Kenk’s story brings to mind Vittoria De Sica’s 1948 classic neorealist film The Bicycle Thief. Along with the obvious parallels—bike theft is a key element of each work—both stories compare favourably in terms of politics and ethos.

In his essay Bicycle Thieves: A Passionate Commitment to the Real (available on the Criterion website), Godfrey Cheshire writes: “[Neorealism’s] resort to documentary-style, street-level filming…was initially a matter of sheer necessity. It soon became an ethical stance, one with consequences both immediate and enduring.”

A 300-page “hybrid that simultaneously takes the form of documentary film, journalistic profile and comic book,” Kenk was produced and published by Pop Sandbox, which is comprised of Poplak, producer Alex Jansen, filmmaker and designer Jason Gilmore and illustrator Nick Marinkovich. They based the project on more than 30 hours of video and photographic footage taken of Kenk over the 14 months leading up to his arrest, and the explosive creativity that’s so palpable on every page shares Bicycle Thief‘s “rush of creative energies sparked by, and ultimately tied to, a particular historical crisis,” as Cheshire describes it.

Kenk’s story is inexorably connected to the gentrification of formerly poor neighbourhoods in Toronto. There’s a strong sense that Kenk might have faced particularly harsh treatment from authorities because his neighbours wanted him out. At one point, Kenk makes the prescient observation, “If people start making five times as much money here, I’m fuckin’ screwed. I’m out. I’m finito.”

Amid the information-dense panels, the visual element that stands foremost is the crumpled-paper, bashed-out-on-a-typewriter, zine-like look of the work. Poplak describes the striking visual style in an author’s note: “The images have been doctored using a now-ancient technology employed by underground artists battling state-run presses in Yugoslavia during the 80s: the photocopy machine. Kenk came of age in that country during the punk-like FV movement. This style informed—and informs—his ethos.”

While a more explicit connect between Kenk and the FV movement would have been welcome, the Pop Sandbox team offer an interesting explanation of the FV on the book’s official site.

“Reminiscent of the punk zines and Zappa-esque nuttiness of the late seventies and early eighties hardcore scenes in the West, FV Disco nevertheless had its own particular esprit,” they write. “The primary medium was the photocopy machine, an agent of democracy because it put publishing—which was until then state-run—in the hands of the people. A dark yet vibrant artistic movement was born, forming the basis of an entire underground culture.”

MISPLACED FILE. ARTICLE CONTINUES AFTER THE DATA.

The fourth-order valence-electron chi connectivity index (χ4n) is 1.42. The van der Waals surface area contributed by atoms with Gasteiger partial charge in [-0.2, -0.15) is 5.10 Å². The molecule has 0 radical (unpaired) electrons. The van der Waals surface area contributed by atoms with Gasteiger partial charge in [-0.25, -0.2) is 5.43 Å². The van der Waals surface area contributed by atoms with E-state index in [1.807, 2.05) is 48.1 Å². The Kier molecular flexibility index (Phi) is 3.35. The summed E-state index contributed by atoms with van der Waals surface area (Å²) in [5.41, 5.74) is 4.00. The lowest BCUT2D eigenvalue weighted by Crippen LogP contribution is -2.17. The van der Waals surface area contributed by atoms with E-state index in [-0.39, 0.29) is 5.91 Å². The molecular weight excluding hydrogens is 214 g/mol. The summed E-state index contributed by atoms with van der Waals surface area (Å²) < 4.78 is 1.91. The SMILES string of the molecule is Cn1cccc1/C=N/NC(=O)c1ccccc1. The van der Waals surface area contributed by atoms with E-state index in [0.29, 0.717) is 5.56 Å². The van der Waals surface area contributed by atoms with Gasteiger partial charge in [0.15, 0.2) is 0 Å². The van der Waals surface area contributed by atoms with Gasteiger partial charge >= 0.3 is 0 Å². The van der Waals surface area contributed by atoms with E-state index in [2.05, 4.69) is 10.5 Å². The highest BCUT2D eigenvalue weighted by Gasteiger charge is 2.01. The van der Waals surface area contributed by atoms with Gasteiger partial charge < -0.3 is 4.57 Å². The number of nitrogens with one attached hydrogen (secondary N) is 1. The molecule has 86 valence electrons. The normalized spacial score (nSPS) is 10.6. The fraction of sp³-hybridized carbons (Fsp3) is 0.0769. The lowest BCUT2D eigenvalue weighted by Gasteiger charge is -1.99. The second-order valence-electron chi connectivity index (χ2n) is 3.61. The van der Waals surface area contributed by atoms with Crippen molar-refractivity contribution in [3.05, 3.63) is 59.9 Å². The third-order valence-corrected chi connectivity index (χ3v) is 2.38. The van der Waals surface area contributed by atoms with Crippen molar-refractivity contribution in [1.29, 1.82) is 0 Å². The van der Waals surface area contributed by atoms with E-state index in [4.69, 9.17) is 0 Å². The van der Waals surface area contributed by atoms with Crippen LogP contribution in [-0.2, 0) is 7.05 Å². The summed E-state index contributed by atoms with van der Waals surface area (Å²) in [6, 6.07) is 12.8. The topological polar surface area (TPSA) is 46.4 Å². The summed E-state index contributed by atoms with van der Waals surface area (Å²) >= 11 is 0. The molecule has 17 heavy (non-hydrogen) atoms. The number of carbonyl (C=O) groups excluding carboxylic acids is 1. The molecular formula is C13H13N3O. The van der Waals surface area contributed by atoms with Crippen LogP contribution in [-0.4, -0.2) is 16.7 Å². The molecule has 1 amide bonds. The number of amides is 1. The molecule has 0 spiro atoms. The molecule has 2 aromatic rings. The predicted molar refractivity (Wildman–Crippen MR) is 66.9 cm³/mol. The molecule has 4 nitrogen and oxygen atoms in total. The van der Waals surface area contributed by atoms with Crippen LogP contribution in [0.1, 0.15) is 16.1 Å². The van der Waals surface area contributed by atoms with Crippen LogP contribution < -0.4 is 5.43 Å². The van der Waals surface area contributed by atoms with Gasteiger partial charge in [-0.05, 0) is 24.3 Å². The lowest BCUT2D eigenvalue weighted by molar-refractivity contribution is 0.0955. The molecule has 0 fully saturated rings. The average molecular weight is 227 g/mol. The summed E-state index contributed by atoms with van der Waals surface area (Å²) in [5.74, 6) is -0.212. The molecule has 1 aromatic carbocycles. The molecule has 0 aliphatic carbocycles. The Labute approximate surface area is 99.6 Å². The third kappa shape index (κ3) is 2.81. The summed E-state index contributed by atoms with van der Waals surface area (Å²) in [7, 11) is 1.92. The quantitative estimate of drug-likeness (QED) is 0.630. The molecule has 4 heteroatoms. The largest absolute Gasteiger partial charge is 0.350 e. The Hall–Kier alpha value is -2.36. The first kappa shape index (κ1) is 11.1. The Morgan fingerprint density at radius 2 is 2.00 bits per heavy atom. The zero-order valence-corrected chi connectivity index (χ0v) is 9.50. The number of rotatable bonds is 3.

“Dark yet vibrant” could just as easily apply to Kenk. Roger Ebert’s description of The Bicycle Thief‘s impact also recalls Kenk’s musing of his work as a form of advanced communism.

“Neorealism, as a term, means many things, but it often refers to films of working class life, set in the culture of poverty, and with the implicit message that in a better society wealth would be more evenly distributed,” Ebert writes in the Chicago Sun-Times.

“I’m just running around trying to pick other people’s garbage and put it into use,” Kenk says at one point. “You put out as much as you can and consume as little as you can. So that it’s your pleasure to contribute. In other words, true communism.”

In an author’s note, Poplak also connects Kenk’s plight to the common expat experience.

“The immigrant narrative is so often an attempt to reconcile a new reality with a fraying version of home,” writes Poplak, who immigrated with his family to Canada from South Africa in 1990. “This is the purgatory in which many of us live.”

In The Bicycle Thief, the father character Antonio Ricci has his bike stolen, and without it he’s unable to work and earn money to care for his young son. After an emotional (and pretty depressing) series of experiences that follow from the theft, there’s a scene where he says, “Why should I kill myself worrying when I’ll end up just as dead?” His fatalistic words, at once crushing and oddly freeing, resonate with Kenk the book and the man.

“Back home I was flush with junk because we were poor. And here I’m flush with junk because people are ignorant,” Kenk says. “Back in old communist shithole I was legend. Here’s I’m just a loser…I’m the worst villain in western hemisphere.”


Borderland Speakeasy appears every other week and explores classic and contemporary horror and crime comics.

#1: Echoes of Vengeance

#2: ‘They Found The Car’ ‚Gipi’s Inverted Noir

#3: Needle in the Eye

#4: In Praise of Modesty Blaise

#5: Mirror Image Murders

#6: Moral Bankruptcy and the Smell of Fear

#7: Creepy’s Cabinet of Wonders

#8: Arnold Drake’s Secret Identity

#9: Call Off the Thriller

#10: Time to Join the Demons


From The Kids in the Hall, Bruce McCulloch’s open letter to the guy who stole his bike wheel